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Survey: Nearly half of LGBTQ youth in Michigan considered suicide

Survey: Nearly half of LGBTQ youth in Michigan considered suicide
Survey: Nearly half of LGBTQ youth in Michigan considered suicide 02:02
The Trevor Project

FERNDALE, Mich. (CBS DETROIT) –  A recent survey reveals almost half of young people in Michigan's LGBTQ community have considered taking their own lives.

The data comes from the Trevor Project, which is calling for increased support and resources.

To Brenden Bell, the care manager at Affirmations, an LGBTQ center in Ferndale, it's not surprising to hear of a staggering statistic: 45% of kids and teens in Michigan's queer community have seriously considered suicide in the past year.

"The LGBTQ+ community, especially the youth, are not feeling safe right now," Bell said. 

The study shows another 15% have attempted suicide.

"Some people come to our center who when they arrive, they feel hopeless," Bell said.

The survey reveals the negative impact that recent politics have had on the mental health and well-being of LGBTQ youth.

"If we're in a vulnerable position where we're not well supported, we don't have a strong identity in ourselves and know who we are. We're going to take those stories, and we're going to believe them," Bell said. "And that's going to have a mental health impact. We're gonna see depression. We're gonna see anxiety, and we're going to see people more likely to want to harm them."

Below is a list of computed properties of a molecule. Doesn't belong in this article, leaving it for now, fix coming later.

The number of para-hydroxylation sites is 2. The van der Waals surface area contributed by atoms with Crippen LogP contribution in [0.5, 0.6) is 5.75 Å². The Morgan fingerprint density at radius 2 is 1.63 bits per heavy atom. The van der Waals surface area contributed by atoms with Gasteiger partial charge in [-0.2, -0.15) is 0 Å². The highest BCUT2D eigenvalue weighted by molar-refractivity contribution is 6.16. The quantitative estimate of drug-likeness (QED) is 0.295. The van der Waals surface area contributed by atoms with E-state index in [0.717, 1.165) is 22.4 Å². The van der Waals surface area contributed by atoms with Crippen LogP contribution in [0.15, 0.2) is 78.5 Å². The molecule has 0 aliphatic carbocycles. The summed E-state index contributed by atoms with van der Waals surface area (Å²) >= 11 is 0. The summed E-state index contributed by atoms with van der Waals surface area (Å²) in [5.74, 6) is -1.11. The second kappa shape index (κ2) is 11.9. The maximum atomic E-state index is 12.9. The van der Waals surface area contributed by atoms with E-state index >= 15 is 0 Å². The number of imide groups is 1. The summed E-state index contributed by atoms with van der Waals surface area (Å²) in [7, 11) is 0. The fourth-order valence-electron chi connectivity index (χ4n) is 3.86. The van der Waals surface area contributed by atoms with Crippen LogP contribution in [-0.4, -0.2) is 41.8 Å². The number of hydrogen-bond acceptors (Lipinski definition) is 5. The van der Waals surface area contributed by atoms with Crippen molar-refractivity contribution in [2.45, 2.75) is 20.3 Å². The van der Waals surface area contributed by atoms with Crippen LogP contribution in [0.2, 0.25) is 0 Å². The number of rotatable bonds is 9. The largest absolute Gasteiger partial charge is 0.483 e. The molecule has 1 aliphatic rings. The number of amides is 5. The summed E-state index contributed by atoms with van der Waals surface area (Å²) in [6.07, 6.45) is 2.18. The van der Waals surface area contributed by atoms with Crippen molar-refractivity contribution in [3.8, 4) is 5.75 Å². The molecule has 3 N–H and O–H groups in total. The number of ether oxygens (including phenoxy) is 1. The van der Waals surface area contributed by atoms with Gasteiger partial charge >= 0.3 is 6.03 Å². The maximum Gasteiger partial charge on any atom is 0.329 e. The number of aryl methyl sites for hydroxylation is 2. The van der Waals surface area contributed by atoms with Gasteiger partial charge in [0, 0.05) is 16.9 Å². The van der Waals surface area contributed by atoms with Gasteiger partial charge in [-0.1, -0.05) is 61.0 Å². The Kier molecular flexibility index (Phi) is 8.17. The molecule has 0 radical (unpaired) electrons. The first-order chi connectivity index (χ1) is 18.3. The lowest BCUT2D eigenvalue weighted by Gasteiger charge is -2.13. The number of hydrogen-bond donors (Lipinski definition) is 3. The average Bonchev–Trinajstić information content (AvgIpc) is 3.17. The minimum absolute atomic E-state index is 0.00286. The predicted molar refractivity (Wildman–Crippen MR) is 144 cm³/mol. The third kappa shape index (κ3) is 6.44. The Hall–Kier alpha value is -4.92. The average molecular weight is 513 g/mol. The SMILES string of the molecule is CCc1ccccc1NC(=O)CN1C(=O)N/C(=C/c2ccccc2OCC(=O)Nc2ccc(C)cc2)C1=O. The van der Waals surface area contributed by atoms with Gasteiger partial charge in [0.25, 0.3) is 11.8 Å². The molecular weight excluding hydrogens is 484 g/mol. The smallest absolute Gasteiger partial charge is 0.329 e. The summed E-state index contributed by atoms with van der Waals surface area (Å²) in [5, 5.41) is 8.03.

As a whole, youth suicide has trended downward in Michigan, according to the latest data from the Centers for Disease Control.

But the survey points out the significant barriers to mental health care, including lack of access and the cost of treatment.

"It's not bad to ask the question, are you thinking about harming yourself? Um, you're not going to put that idea in someone's mind. It's always better to get them to talk," Bell said. 

Affirmations does so by providing a variety of programs specifically geared toward young people.

"We all desire community, and we all desire safety. And we need not only spaces like affirmations for queer people to feel safe and feel like they can be themselves. But we need that for all of us," Bell said.

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